Intellectual Property : An Important Component Of National Economic Policies

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Intellectual Property is a general term used to refer to independent statutory or non-statutory systems such as patents, copyrights, trademarks and trade secrets (Drahos). Like the industrial revolution, post-war consumerism and the technology revolution, the world is currently in a state of change (Daly). Unlike those periods, however, the convergence of economic, social and environmental pressures has created an even more favourable platform for innovation (Daly). Intellectual Property plays an integral role in many functions of everyday life, specifically in encouraging innovation through product development and technological change (Daly). IP protection is also an important component of national economic policies (WIPO). Governments face complex choices regarding how to design a patent system that best serves their specific policy objectives, as well as responding to ever changing technologies and business models (WIPO). Explanations of economic growth are increasingly focusing on the power of estimated profits as motivators for innovation (Gould & Gruben, 1). This paper will first explain the premise of Intellectual Property, than give a brief theoretical background, followed by a discussion of how Intellectual Property is affected by the Economic Growth Theory, and describing the importance of Intellectual Property rights protection, as a means of demonstrating how Intellectual Property may save the world’s economies.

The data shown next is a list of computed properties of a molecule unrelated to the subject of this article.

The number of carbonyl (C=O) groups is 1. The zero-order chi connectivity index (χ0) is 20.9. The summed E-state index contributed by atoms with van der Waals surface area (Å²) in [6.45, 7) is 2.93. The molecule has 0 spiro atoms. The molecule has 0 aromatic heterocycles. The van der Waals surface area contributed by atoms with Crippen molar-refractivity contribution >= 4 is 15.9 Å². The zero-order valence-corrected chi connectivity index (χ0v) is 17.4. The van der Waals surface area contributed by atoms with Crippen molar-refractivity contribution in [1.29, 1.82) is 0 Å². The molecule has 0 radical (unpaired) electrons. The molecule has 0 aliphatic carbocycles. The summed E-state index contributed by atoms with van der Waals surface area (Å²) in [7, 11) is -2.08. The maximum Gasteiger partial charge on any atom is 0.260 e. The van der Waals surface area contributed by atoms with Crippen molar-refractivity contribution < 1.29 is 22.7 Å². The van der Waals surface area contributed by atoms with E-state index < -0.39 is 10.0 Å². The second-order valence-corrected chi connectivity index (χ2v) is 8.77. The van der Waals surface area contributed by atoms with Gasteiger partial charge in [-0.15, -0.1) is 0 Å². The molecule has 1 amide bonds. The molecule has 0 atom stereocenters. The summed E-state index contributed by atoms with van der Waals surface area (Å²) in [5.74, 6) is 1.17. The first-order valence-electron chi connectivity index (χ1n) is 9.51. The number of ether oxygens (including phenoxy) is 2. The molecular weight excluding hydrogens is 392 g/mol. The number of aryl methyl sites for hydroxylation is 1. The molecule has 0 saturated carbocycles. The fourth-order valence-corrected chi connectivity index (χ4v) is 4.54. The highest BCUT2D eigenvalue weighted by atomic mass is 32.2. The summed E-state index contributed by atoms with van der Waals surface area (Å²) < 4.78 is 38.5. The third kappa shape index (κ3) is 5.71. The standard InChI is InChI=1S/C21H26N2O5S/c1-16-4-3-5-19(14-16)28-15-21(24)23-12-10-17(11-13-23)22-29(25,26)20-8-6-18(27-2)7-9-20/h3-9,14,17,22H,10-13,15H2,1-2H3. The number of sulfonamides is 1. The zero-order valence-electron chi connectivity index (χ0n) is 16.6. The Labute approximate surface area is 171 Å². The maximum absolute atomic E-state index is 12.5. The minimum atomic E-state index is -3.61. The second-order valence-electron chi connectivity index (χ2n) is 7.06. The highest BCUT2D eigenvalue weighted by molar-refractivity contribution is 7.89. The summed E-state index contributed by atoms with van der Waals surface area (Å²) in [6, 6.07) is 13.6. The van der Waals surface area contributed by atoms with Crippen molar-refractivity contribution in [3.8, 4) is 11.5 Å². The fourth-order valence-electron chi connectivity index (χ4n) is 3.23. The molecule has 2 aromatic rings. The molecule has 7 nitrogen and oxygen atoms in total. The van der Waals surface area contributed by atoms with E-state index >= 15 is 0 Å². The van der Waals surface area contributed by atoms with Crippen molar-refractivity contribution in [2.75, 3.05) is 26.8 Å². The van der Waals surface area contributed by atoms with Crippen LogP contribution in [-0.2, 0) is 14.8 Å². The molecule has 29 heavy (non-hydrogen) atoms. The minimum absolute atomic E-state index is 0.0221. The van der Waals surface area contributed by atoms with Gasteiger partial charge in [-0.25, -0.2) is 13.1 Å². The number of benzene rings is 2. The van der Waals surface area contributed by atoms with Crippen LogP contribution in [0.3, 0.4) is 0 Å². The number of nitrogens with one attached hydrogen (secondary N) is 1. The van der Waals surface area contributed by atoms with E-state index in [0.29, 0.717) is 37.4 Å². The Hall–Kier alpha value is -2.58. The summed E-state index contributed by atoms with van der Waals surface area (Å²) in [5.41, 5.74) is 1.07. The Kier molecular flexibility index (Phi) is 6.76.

Explanation of Intellectual Property In order to
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